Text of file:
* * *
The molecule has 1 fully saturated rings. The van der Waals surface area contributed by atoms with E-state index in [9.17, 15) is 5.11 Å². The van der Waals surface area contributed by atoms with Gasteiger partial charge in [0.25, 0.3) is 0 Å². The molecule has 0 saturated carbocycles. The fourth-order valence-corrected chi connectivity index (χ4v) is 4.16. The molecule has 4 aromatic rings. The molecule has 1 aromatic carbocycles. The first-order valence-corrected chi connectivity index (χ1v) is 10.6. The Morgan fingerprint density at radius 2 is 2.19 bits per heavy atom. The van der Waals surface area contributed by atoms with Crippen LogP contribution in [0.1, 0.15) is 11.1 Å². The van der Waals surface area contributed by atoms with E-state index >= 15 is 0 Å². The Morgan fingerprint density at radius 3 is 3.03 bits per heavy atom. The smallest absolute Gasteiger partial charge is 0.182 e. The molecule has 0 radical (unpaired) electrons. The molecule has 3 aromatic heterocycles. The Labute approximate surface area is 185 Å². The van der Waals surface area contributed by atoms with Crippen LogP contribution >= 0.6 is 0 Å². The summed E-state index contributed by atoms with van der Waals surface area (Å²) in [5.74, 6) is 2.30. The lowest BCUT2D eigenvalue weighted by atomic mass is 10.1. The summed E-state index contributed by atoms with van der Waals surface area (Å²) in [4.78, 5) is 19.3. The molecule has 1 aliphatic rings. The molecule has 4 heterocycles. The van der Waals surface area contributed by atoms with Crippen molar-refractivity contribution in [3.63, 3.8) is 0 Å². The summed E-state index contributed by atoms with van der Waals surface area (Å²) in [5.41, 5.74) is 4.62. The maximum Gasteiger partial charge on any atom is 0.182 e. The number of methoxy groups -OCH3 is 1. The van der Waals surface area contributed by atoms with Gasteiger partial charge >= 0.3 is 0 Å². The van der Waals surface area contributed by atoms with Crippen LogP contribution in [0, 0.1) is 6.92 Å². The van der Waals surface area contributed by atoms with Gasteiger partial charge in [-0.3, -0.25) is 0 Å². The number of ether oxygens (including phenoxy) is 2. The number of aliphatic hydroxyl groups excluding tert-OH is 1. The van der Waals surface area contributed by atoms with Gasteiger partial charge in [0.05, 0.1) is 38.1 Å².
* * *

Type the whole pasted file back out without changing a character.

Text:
The molecule has 1 fully saturated rings. The van der Waals surface area contributed by atoms with E-state index in [9.17, 15) is 5.11 Å². The van der Waals surface area contributed by atoms with Gasteiger partial charge in [0.25, 0.3) is 0 Å². The molecule has 0 saturated carbocycles. The fourth-order valence-corrected chi connectivity index (χ4v) is 4.16. The molecule has 4 aromatic rings. The molecule has 1 aromatic carbocycles. The first-order valence-corrected chi connectivity index (χ1v) is 10.6. The Morgan fingerprint density at radius 2 is 2.19 bits per heavy atom. The van der Waals surface area contributed by atoms with Crippen LogP contribution in [0.1, 0.15) is 11.1 Å². The van der Waals surface area contributed by atoms with E-state index >= 15 is 0 Å². The Morgan fingerprint density at radius 3 is 3.03 bits per heavy atom. The smallest absolute Gasteiger partial charge is 0.182 e. The molecule has 0 radical (unpaired) electrons. The molecule has 3 aromatic heterocycles. The Labute approximate surface area is 185 Å². The van der Waals surface area contributed by atoms with Crippen LogP contribution >= 0.6 is 0 Å². The summed E-state index contributed by atoms with van der Waals surface area (Å²) in [5.74, 6) is 2.30. The lowest BCUT2D eigenvalue weighted by atomic mass is 10.1. The summed E-state index contributed by atoms with van der Waals surface area (Å²) in [4.78, 5) is 19.3. The molecule has 1 aliphatic rings. The molecule has 4 heterocycles. The van der Waals surface area contributed by atoms with Crippen molar-refractivity contribution in [3.63, 3.8) is 0 Å². The summed E-state index contributed by atoms with van der Waals surface area (Å²) in [5.41, 5.74) is 4.62. The maximum Gasteiger partial charge on any atom is 0.182 e. The number of methoxy groups -OCH3 is 1. The van der Waals surface area contributed by atoms with Gasteiger partial charge >= 0.3 is 0 Å². The van der Waals surface area contributed by atoms with Crippen LogP contribution in [0, 0.1) is 6.92 Å². The van der Waals surface area contributed by atoms with Gasteiger partial charge in [-0.3, -0.25) is 0 Å². The number of ether oxygens (including phenoxy) is 2. The number of aliphatic hydroxyl groups excluding tert-OH is 1. The van der Waals surface area contributed by atoms with Gasteiger partial charge in [0.05, 0.1) is 38.1 Å².